For more information and updates on MassArt's response to the Coronavirus/COVID-19 pandemic, please visit massart.edu/coronavirus. Please review the Technology department operations during Coronavirus-COVID-19 pandemic wiki article for information on access to Technology department facilities and services. Please submit technical issues and service requests to the help desk web customer portal, via email at helpdesk@massart.edu, or via phone 617.879.7888.
Page tree
Skip to end of metadata
Go to start of metadata

Pets are prohibited from all buildings on campus, an exception being service animals accompanying disabled persons or have prior permission of the Director of Facilities and Health and Safety Officer.

1. From food service areas, by regulations of the Massachusetts Department of Public Health. 

2. From academic and administrative buildings 

3. From residence halls and apartments (living units).

All animals brought on the campus shall meet the minimum requirements of the Department of Public Health publication, "Animals in the Classroom: Recommendations for Schools," and review student health records to determine which animals may be allowed in the school building. The decision of the Director of Facilities and Health and Safety Officer shall be final.  

Student Health

The health and well-being of students is the colleges highest priority. Animals may cause an allergic reaction or otherwise impair the health of students. No animals may be brought the college or kept in the college, classroom, office or common area that may negatively impact the health of any student who must utilize that area. Animals that cause an allergic reaction or impair the health of students shall be removed from the school immediately so that no student shall have his/her health impaired.

Animals Prohibited from MassArt

Rabies is a growing problem, and any fur-bearing animal is susceptible to this very serious fatal disease. Infected animals can transmit this disease to students, faculty and staff. Based on the Massachusetts Departments of Health and Education recommendations the following animals are prohibited from Massachusetts College of Art and Design. 

Wild Animals and Domestic Stray Animals
Because of the high incidence of rabies in bats, raccoons, skunks, foxes, and other wild carnivores, these animals should not be permitted in college buildings under any circumstances (including dead animals). 

Fur-Bearing Animals (pet dogs*, cats, wolf-hybrids, ferrets, etc.,)
These animals may pose a risk for transmitting rabies, as well as parasites, fleas, other diseases, and injuries. 

Bats
Bats pose a high risk for transmitting rabies. Bat houses should not be installed on college grounds, and bats should not be brought into the college building. 

Poisonous Animals
Spiders, venomous insects and poisonous snakes, reptiles, and lizards are prohibited for safety reasons.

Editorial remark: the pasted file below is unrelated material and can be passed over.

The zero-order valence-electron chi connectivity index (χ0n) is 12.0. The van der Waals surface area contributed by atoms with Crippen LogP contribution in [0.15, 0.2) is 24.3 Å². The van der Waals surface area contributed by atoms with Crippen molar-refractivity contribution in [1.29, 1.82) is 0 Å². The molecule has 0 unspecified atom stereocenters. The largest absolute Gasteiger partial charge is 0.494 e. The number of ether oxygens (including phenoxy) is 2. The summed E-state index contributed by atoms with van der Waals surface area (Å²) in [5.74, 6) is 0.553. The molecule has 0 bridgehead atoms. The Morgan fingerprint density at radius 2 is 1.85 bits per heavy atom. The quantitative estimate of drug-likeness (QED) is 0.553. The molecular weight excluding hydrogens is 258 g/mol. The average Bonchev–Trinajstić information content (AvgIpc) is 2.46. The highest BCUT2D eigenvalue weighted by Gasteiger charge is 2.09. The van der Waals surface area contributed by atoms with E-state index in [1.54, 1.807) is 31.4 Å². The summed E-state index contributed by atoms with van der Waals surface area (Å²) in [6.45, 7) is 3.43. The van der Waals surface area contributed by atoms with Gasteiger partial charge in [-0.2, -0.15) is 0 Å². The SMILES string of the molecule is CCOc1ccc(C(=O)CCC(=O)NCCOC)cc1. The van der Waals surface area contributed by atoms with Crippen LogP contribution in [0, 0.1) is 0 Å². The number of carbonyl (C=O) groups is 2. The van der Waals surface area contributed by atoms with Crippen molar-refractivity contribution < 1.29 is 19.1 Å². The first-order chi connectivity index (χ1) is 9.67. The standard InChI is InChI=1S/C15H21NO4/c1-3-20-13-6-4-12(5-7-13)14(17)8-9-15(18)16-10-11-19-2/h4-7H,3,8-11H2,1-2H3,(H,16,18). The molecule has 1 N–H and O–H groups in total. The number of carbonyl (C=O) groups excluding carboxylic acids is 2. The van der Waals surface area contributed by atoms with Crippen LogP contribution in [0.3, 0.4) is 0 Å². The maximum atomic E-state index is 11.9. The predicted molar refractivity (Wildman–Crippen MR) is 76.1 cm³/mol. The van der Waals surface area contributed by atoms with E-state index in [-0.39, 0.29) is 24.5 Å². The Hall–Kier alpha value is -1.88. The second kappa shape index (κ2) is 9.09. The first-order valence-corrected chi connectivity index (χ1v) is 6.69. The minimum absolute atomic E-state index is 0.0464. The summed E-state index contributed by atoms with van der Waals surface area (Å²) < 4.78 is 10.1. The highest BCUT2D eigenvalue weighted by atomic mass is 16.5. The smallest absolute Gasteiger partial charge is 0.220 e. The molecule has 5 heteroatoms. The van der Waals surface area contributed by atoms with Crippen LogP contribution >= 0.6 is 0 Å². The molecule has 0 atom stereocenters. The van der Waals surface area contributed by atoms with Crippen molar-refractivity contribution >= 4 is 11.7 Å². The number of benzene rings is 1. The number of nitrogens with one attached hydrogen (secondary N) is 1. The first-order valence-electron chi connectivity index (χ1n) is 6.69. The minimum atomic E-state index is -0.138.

*Exception: Guide, Hearing, and Other Service Dogs or Law Enforcement Dogs
These animals may be allowed in school or on school grounds with proof of current rabies vaccination. Exceptions may be made with the prior approval of the Director of Facilities and Health and Safety Officer. 

Service Animals (Guide or Assistance Dogs) 

The Massachusetts College of Art and Design does not permit discrimination against individuals with disabilities, including those who require the assistance of a service animal. The college will comply with Massachusetts law concerning the rights of persons with guide or assistance dogs and with federal law and will permit such animals on college premises. 

For purposes of this policy, a "service animal includes any dog that has been individually trained to do the work or perform tasks for the benefit of an individual with a disability." The regulations further state that "a public entity shall make reasonable modifications in policies, practices, or procedures to permit the use of a miniature horse by an individual with a disability if the horse has been individually trained to do work or perform tasks for the benefit of the individual with the disability."  

Service animals perform some of the functions and tasks that individuals with disabilities cannot perform themselves.  Service animals are not pets. There are several kinds of service animals that assist individuals with disabilities. Examples include, but are not limited to, animals that: 

 • assist individuals who are blind or have severe sight impairments as "seeing eye dogs" or "guide dogs;" 

• alert individuals with hearing impairments to sounds; 

• pull wheelchairs or carry and pick-up items for individuals with mobility impairments; and 

• assist individuals with mobility impairments with balance. 


The college shall not assume or take custody or control of, or responsibility for, any service animal or the care or feeding thereof.  The owner or person having custody and control of the dog shall be liable for any damage to persons, premises, property, or facilities caused by the service animal, including, but not limited to, clean up, stain removal, etc.